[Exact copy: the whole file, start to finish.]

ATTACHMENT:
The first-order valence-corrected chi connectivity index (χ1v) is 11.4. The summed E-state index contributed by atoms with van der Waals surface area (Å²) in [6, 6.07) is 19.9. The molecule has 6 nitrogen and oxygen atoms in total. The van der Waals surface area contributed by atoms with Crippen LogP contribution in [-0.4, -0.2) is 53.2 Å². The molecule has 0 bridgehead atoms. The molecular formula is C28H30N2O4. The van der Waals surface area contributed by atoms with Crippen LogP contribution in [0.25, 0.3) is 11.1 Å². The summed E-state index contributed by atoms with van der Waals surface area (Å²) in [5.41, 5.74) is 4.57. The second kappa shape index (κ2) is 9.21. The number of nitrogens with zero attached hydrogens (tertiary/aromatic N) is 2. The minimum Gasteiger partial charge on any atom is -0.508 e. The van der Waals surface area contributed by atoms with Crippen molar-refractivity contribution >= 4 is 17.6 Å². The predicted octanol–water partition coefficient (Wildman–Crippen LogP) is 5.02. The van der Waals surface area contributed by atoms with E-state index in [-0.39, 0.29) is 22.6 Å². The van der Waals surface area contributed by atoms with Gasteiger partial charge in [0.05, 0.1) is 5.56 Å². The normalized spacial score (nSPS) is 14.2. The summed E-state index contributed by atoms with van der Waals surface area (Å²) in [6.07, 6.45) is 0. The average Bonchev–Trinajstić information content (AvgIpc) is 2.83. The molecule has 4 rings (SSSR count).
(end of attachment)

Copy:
The first-order valence-corrected chi connectivity index (χ1v) is 11.4. The summed E-state index contributed by atoms with van der Waals surface area (Å²) in [6, 6.07) is 19.9. The molecule has 6 nitrogen and oxygen atoms in total. The van der Waals surface area contributed by atoms with Crippen LogP contribution in [-0.4, -0.2) is 53.2 Å². The molecule has 0 bridgehead atoms. The molecular formula is C28H30N2O4. The van der Waals surface area contributed by atoms with Crippen LogP contribution in [0.25, 0.3) is 11.1 Å². The summed E-state index contributed by atoms with van der Waals surface area (Å²) in [5.41, 5.74) is 4.57. The second kappa shape index (κ2) is 9.21. The number of nitrogens with zero attached hydrogens (tertiary/aromatic N) is 2. The minimum Gasteiger partial charge on any atom is -0.508 e. The van der Waals surface area contributed by atoms with Crippen molar-refractivity contribution >= 4 is 17.6 Å². The predicted octanol–water partition coefficient (Wildman–Crippen LogP) is 5.02. The van der Waals surface area contributed by atoms with E-state index in [-0.39, 0.29) is 22.6 Å². The van der Waals surface area contributed by atoms with Gasteiger partial charge in [0.05, 0.1) is 5.56 Å². The normalized spacial score (nSPS) is 14.2. The summed E-state index contributed by atoms with van der Waals surface area (Å²) in [6.07, 6.45) is 0. The average Bonchev–Trinajstić information content (AvgIpc) is 2.83. The molecule has 4 rings (SSSR count).